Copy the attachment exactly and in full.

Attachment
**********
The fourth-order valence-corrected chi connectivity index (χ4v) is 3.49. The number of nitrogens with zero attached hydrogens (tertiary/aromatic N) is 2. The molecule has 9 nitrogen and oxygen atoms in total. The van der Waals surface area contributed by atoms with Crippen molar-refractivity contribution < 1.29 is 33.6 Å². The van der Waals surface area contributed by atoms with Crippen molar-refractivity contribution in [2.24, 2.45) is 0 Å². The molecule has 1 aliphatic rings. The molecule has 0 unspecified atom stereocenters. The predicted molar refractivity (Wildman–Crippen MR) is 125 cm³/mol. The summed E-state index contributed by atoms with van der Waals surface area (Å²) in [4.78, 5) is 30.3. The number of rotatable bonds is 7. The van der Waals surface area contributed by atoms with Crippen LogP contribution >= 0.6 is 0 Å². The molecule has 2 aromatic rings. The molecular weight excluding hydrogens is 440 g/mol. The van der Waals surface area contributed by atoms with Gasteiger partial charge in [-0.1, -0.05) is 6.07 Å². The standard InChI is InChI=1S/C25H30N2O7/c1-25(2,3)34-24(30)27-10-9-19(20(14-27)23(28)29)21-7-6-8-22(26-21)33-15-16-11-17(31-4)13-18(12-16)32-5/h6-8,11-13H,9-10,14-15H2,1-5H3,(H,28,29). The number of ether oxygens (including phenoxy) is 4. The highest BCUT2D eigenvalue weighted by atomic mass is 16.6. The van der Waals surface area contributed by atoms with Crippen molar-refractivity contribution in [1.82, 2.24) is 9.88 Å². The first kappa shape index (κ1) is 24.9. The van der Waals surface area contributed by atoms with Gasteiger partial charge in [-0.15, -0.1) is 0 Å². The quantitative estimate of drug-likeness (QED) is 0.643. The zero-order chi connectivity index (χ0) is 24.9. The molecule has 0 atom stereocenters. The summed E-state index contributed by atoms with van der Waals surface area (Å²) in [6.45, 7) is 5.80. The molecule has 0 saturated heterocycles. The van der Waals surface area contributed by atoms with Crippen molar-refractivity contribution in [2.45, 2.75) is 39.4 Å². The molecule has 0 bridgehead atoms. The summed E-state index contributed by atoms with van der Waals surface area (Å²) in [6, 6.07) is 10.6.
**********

The fourth-order valence-corrected chi connectivity index (χ4v) is 3.49. The number of nitrogens with zero attached hydrogens (tertiary/aromatic N) is 2. The molecule has 9 nitrogen and oxygen atoms in total. The van der Waals surface area contributed by atoms with Crippen molar-refractivity contribution < 1.29 is 33.6 Å². The van der Waals surface area contributed by atoms with Crippen molar-refractivity contribution in [2.24, 2.45) is 0 Å². The molecule has 1 aliphatic rings. The molecule has 0 unspecified atom stereocenters. The predicted molar refractivity (Wildman–Crippen MR) is 125 cm³/mol. The summed E-state index contributed by atoms with van der Waals surface area (Å²) in [4.78, 5) is 30.3. The number of rotatable bonds is 7. The van der Waals surface area contributed by atoms with Crippen LogP contribution >= 0.6 is 0 Å². The molecule has 2 aromatic rings. The molecular weight excluding hydrogens is 440 g/mol. The van der Waals surface area contributed by atoms with Gasteiger partial charge in [-0.1, -0.05) is 6.07 Å². The standard InChI is InChI=1S/C25H30N2O7/c1-25(2,3)34-24(30)27-10-9-19(20(14-27)23(28)29)21-7-6-8-22(26-21)33-15-16-11-17(31-4)13-18(12-16)32-5/h6-8,11-13H,9-10,14-15H2,1-5H3,(H,28,29). The number of ether oxygens (including phenoxy) is 4. The highest BCUT2D eigenvalue weighted by atomic mass is 16.6. The van der Waals surface area contributed by atoms with Crippen molar-refractivity contribution in [1.82, 2.24) is 9.88 Å². The first kappa shape index (κ1) is 24.9. The van der Waals surface area contributed by atoms with Gasteiger partial charge in [-0.15, -0.1) is 0 Å². The quantitative estimate of drug-likeness (QED) is 0.643. The zero-order chi connectivity index (χ0) is 24.9. The molecule has 0 atom stereocenters. The summed E-state index contributed by atoms with van der Waals surface area (Å²) in [6.45, 7) is 5.80. The molecule has 0 saturated heterocycles. The van der Waals surface area contributed by atoms with Crippen molar-refractivity contribution in [2.45, 2.75) is 39.4 Å². The molecule has 0 bridgehead atoms. The summed E-state index contributed by atoms with van der Waals surface area (Å²) in [6, 6.07) is 10.6.